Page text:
Interview with Awards Judge Richard Carter

Interview with Finance for the Future Awards Judge and former entrant Richard Carter 

In the lead up to the Finance for the Future Awards we took some time to speak to Richard Carter, Head of Finance and Sustainability at Adnams, about what he thinks is special about the awards. Richard has a unique perspective of the awards having entered the awards as a contestant in 2015, for which Adnams were highly commended, after which he became one of the judges for the awards.

Richard, why do you think the awards are important?
Bringing finance and sustainability together is essential if we are to make any progress on tackling the problems facing the world today. These awards are a very comprehensive step towards dispelling the myth that behaving well is costly.

You've been a judge at the awards for two years now, what do you look for in an award winning entry?
I’m looking for a project that delivers real change and encourages others to adopt similar behaviours. This is why the link between the project and the finance department is an essential ingredient: proving the commercial imperative is the best way to inspire action in other organisations.

What were you most impressed with at the Judging Day last year?
I was most impressed with the great number of organisations doing really wonderful things, but often without realising it! Sharing one’s success modestly and with credibility is difficult. Recognition such as this is both hugely motivating and hugely helpful for external stakeholders. Plus, as you know, it was probably the best organised event of this nature that I’ve been part of.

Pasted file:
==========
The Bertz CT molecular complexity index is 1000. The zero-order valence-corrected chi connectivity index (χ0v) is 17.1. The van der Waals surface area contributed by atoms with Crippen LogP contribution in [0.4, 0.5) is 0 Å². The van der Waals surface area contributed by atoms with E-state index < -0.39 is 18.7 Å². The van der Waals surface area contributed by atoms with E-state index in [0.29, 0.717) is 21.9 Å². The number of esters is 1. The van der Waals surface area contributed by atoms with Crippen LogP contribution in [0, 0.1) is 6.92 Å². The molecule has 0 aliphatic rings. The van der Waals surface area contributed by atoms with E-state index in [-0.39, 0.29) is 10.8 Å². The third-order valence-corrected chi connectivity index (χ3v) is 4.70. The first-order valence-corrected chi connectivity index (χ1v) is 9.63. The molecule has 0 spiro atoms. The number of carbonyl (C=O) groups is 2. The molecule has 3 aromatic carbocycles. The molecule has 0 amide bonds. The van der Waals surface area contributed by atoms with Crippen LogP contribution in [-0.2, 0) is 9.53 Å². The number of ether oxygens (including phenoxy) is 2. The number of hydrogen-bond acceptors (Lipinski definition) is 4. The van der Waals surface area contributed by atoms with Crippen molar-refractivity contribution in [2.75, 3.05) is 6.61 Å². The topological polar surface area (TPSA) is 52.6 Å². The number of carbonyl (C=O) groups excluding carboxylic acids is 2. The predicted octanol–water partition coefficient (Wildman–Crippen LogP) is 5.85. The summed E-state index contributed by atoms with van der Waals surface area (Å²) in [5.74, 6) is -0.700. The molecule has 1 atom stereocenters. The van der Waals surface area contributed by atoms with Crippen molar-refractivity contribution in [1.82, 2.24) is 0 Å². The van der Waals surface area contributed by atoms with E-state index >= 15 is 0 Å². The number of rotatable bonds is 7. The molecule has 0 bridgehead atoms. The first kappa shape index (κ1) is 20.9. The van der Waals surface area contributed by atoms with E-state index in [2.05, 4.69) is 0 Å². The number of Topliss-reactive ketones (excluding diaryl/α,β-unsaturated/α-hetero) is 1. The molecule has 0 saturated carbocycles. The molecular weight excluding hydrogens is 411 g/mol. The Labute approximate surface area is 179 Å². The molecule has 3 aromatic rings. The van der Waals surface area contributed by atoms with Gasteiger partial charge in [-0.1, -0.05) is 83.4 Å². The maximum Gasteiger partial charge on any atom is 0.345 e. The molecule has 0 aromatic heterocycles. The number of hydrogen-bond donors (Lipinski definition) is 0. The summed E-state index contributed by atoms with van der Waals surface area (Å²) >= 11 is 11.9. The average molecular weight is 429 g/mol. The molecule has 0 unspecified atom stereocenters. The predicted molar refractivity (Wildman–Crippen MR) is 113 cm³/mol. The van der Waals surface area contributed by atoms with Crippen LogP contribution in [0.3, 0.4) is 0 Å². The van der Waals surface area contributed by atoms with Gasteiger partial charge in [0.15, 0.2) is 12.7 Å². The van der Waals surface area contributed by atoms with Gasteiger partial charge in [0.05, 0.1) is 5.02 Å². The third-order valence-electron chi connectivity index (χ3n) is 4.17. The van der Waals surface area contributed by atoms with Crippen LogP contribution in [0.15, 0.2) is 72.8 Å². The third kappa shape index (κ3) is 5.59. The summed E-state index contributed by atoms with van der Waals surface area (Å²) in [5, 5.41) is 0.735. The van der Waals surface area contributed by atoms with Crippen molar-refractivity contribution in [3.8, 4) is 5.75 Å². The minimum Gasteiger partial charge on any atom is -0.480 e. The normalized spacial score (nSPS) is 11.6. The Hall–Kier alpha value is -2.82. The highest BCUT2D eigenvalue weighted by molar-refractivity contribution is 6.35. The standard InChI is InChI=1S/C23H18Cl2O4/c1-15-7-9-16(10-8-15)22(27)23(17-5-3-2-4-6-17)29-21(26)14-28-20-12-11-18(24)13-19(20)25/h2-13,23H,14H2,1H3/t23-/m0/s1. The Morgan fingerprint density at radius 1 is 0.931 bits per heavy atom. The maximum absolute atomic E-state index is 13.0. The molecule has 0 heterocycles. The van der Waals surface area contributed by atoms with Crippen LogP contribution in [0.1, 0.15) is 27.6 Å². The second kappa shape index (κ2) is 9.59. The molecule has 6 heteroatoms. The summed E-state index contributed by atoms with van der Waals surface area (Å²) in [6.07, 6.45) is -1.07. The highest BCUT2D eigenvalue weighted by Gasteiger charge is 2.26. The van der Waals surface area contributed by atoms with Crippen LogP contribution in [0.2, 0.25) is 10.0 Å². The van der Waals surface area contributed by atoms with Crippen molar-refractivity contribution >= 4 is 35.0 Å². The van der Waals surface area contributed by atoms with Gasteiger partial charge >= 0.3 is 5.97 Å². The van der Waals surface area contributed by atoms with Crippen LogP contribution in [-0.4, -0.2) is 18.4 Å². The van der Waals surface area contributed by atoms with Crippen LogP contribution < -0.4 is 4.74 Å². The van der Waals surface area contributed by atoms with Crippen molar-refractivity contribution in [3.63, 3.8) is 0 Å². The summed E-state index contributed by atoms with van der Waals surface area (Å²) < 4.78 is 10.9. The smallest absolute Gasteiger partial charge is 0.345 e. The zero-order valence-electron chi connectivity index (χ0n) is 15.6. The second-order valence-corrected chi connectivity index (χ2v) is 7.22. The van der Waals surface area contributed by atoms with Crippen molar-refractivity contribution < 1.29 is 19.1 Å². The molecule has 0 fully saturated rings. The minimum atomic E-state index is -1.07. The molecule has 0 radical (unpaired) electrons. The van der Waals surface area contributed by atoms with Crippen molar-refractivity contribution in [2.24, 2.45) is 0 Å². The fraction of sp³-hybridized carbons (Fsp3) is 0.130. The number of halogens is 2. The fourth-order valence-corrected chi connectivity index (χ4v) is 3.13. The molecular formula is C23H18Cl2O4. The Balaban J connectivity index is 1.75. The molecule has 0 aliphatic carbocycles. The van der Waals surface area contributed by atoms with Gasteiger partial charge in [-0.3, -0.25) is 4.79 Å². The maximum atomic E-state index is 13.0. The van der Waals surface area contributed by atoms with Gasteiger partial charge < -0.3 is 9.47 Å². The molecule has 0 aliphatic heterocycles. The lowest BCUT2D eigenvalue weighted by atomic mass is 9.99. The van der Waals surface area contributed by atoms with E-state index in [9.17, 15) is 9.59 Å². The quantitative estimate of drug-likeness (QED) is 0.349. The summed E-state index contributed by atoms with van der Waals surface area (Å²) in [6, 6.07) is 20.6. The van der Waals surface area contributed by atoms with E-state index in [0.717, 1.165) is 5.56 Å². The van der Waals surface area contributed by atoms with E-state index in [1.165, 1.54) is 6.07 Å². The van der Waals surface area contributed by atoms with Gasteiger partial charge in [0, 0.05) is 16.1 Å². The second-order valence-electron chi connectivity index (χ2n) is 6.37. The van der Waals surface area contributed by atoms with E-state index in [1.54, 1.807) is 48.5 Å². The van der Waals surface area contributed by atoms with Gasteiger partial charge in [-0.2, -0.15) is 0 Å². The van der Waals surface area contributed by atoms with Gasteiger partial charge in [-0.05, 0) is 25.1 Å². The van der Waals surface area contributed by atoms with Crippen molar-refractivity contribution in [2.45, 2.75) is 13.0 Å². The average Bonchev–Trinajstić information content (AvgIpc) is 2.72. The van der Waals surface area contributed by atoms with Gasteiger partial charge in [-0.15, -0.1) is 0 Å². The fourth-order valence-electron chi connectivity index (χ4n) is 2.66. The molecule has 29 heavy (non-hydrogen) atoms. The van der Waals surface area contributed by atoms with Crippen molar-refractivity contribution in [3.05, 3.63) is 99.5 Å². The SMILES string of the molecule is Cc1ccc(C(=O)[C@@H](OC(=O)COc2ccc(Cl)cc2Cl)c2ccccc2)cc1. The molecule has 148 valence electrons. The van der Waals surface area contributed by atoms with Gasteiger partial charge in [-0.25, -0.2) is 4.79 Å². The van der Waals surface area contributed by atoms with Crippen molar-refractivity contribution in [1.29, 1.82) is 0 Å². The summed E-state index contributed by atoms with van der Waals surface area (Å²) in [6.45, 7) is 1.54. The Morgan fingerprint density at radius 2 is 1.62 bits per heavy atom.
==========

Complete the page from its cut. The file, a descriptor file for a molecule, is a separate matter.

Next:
What have you learned from judging the awards?
For me, the diversity of entries was absolutely fascinating – I came away with new knowledge on five completely different subjects. But more excitingly, I took enormous encouragement from the quality of the entries and the people presenting them. It was very uplifting indeed.

You were highly commended in the SME category in 2015, why did you enter the awards?
We’ve long-since believed that it makes good business sense to behave sustainably, and we’d like to share that belief with others. This award helped us to do that in a very credible way. The rigorous but unobtrusive application process was perhaps the main enabler though.

How did you find the entry & assessment processes?
It was beautifully organised – requirements were perfectly clear, the application didn’t create any burden on the business and yet the process was absolutely rigorous, which meant we respected and admired it. 

What were the key areas that stood out which helped you to be highly commended?
The clear link between finance and sustainability – we were able to talk about the finance department’s involvement with our carbon footprinting, the cost savings arising from it and the enthusiasm to repeat the exercise on water footprinting ahead of any known financial benefit.

You and your fellow judges have the task of choosing the winners, what would be your top tips to potential awards entrants?
Set out the business benefit of your project and make the finance team’s involvement very clear. These awards are about collaboration and commercial imperative, and that makes them slightly unusual.